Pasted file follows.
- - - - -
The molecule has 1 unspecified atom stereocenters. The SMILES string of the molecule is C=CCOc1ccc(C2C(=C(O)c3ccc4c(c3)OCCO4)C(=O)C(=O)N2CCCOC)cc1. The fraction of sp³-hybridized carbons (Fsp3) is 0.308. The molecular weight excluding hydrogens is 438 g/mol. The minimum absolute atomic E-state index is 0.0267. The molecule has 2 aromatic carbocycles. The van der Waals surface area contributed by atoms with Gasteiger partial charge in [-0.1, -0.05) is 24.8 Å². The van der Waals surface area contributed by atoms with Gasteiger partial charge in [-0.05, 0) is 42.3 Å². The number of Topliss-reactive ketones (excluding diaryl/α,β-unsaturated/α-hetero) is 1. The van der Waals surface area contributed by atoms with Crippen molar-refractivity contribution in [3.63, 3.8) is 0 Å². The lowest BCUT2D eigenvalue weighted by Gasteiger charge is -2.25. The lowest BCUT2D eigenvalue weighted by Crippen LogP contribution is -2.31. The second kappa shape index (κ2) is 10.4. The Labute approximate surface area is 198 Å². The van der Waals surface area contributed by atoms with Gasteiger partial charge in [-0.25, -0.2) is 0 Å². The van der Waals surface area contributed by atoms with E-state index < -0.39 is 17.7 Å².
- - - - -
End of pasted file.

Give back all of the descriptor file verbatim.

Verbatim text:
The molecule has 1 unspecified atom stereocenters. The SMILES string of the molecule is C=CCOc1ccc(C2C(=C(O)c3ccc4c(c3)OCCO4)C(=O)C(=O)N2CCCOC)cc1. The fraction of sp³-hybridized carbons (Fsp3) is 0.308. The molecular weight excluding hydrogens is 438 g/mol. The minimum absolute atomic E-state index is 0.0267. The molecule has 2 aromatic carbocycles. The van der Waals surface area contributed by atoms with Gasteiger partial charge in [-0.1, -0.05) is 24.8 Å². The van der Waals surface area contributed by atoms with Gasteiger partial charge in [-0.05, 0) is 42.3 Å². The number of Topliss-reactive ketones (excluding diaryl/α,β-unsaturated/α-hetero) is 1. The van der Waals surface area contributed by atoms with Crippen molar-refractivity contribution in [3.63, 3.8) is 0 Å². The lowest BCUT2D eigenvalue weighted by Gasteiger charge is -2.25. The lowest BCUT2D eigenvalue weighted by Crippen LogP contribution is -2.31. The second kappa shape index (κ2) is 10.4. The Labute approximate surface area is 198 Å². The van der Waals surface area contributed by atoms with Gasteiger partial charge in [-0.25, -0.2) is 0 Å². The van der Waals surface area contributed by atoms with E-state index < -0.39 is 17.7 Å².